A major challenge for IT professionals is dealing with the vast number of alerts that stem from modern antivirus and antimalware software, firewalls and security appliances.
The advantage of these products is that they’re very good at finding and reporting suspicious activity, but they also generate a lot of false positives. In fact, the alerts generated by false positives far exceed the alerts generated by actual malicious activity.
The relatively high number of alerts that aren’t related to malicious actions can be so overwhelming that legitimate alerts go unnoticed. This alert fatigue will actually make it easier for attackers to break into a network because the IT staff doesn’t notice the intrusion among all of the noise.
This is what happened in the Target breach in the fall of 2013 when Target’s security monitoring system produced an alert when the company’s networked point of sale systems were attacked, but the alert wasn’t noticed by the IT staff.
The way many companies deal with the false positives is to reduce the reporting levels so that only the most serious alerts get attention. The problem with this is that many of the worst breaches start out slowly, specifically to avoid such alerts. But if every alert could be investigated, then the breach would be found before the damage was done.
The intention of Hexadite’s software is to investigate every breach, and to automatically handle them where possible. This is why Microsoft decided to acquire the company.
Hexadite receives alerts from other security hardware and software, tracks data it has accumulated on its own, security data that’s accessible through the cloud and through network resources such as Active Directory to find out what actions suspected malware is taking. It can also autonomously stop those actions.
An example of how this works was provided by the company’s YouTube video in which the Hexadite software detected and stopped a ransomware attack. The actions of the ransomware were first detected by FireEye when it attempted to communicate with its command and control server.
Hexadite received the alert, determined which endpoint had the malware and the stopped a file encryption procedure in its tracks. Finally Hexadite finished the job of cleaning up the computer and made sure that the malware was quarantined.
Hexadite’s software performs similar functions with other types of malware or other intrusion attempts. Had it been available in 2013, Hexadite might have prevented Target breach.
The key to Hexadite’s success, along with other types of systems that scan the output of other security devices is that they must scan the entire output. That means that they use automated processes to look at every alert, no matter how trivial and decide if it’s a real security risk. If the threat looks real the software takes action.
Hexadite follows specific procedures to investigate potential risks, using artificial intelligence and machine learning to decide what’s normal for a particular network and what constitutes a threat.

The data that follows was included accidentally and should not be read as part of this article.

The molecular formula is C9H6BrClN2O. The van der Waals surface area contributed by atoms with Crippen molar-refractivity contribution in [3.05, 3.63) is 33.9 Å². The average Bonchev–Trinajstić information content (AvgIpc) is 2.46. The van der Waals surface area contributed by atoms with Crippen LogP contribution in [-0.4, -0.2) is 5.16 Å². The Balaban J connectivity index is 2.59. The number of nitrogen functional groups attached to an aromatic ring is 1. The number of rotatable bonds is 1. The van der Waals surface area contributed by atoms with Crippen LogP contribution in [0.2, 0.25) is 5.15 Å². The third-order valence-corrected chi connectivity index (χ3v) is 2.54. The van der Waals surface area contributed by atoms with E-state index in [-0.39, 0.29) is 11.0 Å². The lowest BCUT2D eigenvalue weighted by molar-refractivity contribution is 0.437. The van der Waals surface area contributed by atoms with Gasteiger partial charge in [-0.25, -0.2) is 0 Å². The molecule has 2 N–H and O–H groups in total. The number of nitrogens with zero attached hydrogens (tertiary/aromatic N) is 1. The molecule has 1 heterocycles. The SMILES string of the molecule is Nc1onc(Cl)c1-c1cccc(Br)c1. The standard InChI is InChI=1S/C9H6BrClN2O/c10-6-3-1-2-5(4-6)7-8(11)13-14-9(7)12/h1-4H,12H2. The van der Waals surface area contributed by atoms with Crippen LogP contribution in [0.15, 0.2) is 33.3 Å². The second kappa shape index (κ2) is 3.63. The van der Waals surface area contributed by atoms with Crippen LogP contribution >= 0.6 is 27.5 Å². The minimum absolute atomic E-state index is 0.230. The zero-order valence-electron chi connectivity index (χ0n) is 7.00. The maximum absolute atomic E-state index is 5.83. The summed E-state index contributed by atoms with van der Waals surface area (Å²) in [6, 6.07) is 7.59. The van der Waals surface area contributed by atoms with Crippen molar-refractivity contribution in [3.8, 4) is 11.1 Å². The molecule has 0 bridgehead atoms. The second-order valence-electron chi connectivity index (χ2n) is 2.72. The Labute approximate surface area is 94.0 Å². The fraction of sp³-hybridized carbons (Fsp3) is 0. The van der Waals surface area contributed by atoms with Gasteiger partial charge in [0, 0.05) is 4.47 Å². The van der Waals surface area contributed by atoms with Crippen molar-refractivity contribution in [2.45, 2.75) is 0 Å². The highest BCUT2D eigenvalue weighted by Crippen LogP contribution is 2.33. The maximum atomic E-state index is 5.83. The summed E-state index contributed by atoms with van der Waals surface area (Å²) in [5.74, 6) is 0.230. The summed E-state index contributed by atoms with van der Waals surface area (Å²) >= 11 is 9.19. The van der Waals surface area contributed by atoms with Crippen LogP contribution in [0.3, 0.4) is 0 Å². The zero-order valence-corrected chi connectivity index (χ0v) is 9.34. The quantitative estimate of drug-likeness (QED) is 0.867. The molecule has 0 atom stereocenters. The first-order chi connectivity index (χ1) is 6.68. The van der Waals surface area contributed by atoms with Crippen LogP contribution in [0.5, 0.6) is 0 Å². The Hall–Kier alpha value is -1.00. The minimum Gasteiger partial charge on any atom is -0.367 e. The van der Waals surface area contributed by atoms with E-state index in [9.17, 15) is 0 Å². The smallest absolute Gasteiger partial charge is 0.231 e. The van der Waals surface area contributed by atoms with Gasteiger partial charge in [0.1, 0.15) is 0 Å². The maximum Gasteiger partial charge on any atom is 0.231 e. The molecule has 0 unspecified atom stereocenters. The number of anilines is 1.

Because Hexadite uses information provided by other security systems, it’s obviously supposed to be deployed in the enterprise where those devices exist. However, it’s not going to be deployed as a stand-alone service. Instead, Microsoft intends to put the Hexadite technology into the company’s existing enterprise security software, Windows Defender Advanced Threat Protection (WDATP).
WDATP is a cloud-based security suite that Microsoft sells to enterprise users. The addition of Hexadite’s Automated Incident Response System to WDATP would significantly enhance the effectiveness of Microsoft’s product.
A Microsoft spokesperson briefly explained the company’s plans. “Hexadite develops agentless, automatic incident investigation and remediation solutions that increase productivity of security resources,” the spokesperson said to eWEEK in an email. “This acquisition will build on the work we’re already doing to make Windows 10 the most secure Windows ever. Hexadite’s technology and talent will enhance our existing capabilities and strengthen our ability to add new tools and services to Microsoft’s robust security offerings,” the email statement said.
By acquiring Hexadite Microsoft is attempting to deal with an unfortunate fact in today’s enterprise, which is the reluctance of some companies to expend the resources to make their networks more secure. This coupled with the significant shortage of employees who have the skills necessary to detect, investigate and remediate cyber-attacks means that some form of automation is essential.
However, integrating Hexadite into WDATP isn’t enough by itself. Even when it works quickly, Hexadite takes a minute or so before it can halt the malicious activity. Ransomware can encrypt a lot of files in a minute or two.
Malware can take a variety of actions and Hexadite can stop them, but there’s always a slight delay. What this means is that you will still need security applications that can handle such attacks instantly.
A good example of the types of faster-acting software that you’ll still need to consider include software from Cybereason with its Total Endpoint Protection software, or Malwarebytes and its anti-malware software. By using those you can kill the malware instantly giving Hexadite time to finish the job.
When fighting malware or other cyber-attacks, a successful defense is measured in seconds. Products that can perform investigations and remediation quickly will play a critical role in keeping your network safe.
But in situations when even a minute is too long, you need protection at multiple levels. Hexadite’s software clearly fills an important need, but only when it works in concert with other security defenses.